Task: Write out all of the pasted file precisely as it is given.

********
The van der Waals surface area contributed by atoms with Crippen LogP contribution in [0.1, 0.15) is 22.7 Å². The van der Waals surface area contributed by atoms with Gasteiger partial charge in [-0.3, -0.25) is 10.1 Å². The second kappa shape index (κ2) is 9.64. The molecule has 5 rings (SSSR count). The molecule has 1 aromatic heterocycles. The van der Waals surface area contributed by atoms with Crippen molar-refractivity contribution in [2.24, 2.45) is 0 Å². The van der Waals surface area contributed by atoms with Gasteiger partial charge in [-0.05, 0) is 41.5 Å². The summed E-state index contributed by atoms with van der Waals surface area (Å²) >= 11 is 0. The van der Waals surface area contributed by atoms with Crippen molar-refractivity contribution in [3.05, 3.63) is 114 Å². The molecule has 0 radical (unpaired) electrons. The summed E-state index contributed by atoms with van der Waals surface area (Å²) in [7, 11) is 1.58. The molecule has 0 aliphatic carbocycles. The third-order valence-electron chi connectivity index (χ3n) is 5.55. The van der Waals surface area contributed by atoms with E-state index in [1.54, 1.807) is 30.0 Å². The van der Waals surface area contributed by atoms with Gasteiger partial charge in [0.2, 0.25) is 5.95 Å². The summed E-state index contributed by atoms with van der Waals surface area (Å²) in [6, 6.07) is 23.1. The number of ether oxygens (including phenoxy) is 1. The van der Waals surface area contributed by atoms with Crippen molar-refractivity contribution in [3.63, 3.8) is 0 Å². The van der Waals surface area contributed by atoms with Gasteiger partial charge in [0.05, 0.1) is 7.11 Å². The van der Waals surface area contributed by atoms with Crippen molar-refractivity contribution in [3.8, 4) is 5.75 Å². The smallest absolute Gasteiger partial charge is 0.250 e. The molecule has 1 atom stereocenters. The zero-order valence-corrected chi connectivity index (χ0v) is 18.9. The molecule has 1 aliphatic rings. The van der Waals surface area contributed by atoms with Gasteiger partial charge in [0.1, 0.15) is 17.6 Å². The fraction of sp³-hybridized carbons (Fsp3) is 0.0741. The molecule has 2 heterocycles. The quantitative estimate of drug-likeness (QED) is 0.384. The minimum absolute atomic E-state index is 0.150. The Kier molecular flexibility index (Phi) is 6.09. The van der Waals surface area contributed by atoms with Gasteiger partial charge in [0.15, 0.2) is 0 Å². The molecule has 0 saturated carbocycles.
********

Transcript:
The van der Waals surface area contributed by atoms with Crippen LogP contribution in [0.1, 0.15) is 22.7 Å². The van der Waals surface area contributed by atoms with Gasteiger partial charge in [-0.3, -0.25) is 10.1 Å². The second kappa shape index (κ2) is 9.64. The molecule has 5 rings (SSSR count). The molecule has 1 aromatic heterocycles. The van der Waals surface area contributed by atoms with Crippen molar-refractivity contribution in [2.24, 2.45) is 0 Å². The van der Waals surface area contributed by atoms with Gasteiger partial charge in [-0.05, 0) is 41.5 Å². The summed E-state index contributed by atoms with van der Waals surface area (Å²) >= 11 is 0. The van der Waals surface area contributed by atoms with Crippen molar-refractivity contribution in [3.05, 3.63) is 114 Å². The molecule has 0 radical (unpaired) electrons. The summed E-state index contributed by atoms with van der Waals surface area (Å²) in [7, 11) is 1.58. The molecule has 0 aliphatic carbocycles. The third-order valence-electron chi connectivity index (χ3n) is 5.55. The van der Waals surface area contributed by atoms with E-state index in [1.54, 1.807) is 30.0 Å². The van der Waals surface area contributed by atoms with Gasteiger partial charge in [0.2, 0.25) is 5.95 Å². The summed E-state index contributed by atoms with van der Waals surface area (Å²) in [6, 6.07) is 23.1. The number of ether oxygens (including phenoxy) is 1. The van der Waals surface area contributed by atoms with Crippen molar-refractivity contribution in [3.63, 3.8) is 0 Å². The van der Waals surface area contributed by atoms with Gasteiger partial charge in [0.05, 0.1) is 7.11 Å². The van der Waals surface area contributed by atoms with Crippen molar-refractivity contribution in [3.8, 4) is 5.75 Å². The smallest absolute Gasteiger partial charge is 0.250 e. The molecule has 1 atom stereocenters. The zero-order valence-corrected chi connectivity index (χ0v) is 18.9. The molecule has 1 aliphatic rings. The van der Waals surface area contributed by atoms with Gasteiger partial charge in [0.1, 0.15) is 17.6 Å². The fraction of sp³-hybridized carbons (Fsp3) is 0.0741. The molecule has 2 heterocycles. The quantitative estimate of drug-likeness (QED) is 0.384. The minimum absolute atomic E-state index is 0.150. The Kier molecular flexibility index (Phi) is 6.09. The van der Waals surface area contributed by atoms with Gasteiger partial charge in [0.15, 0.2) is 0 Å². The molecule has 0 saturated carbocycles.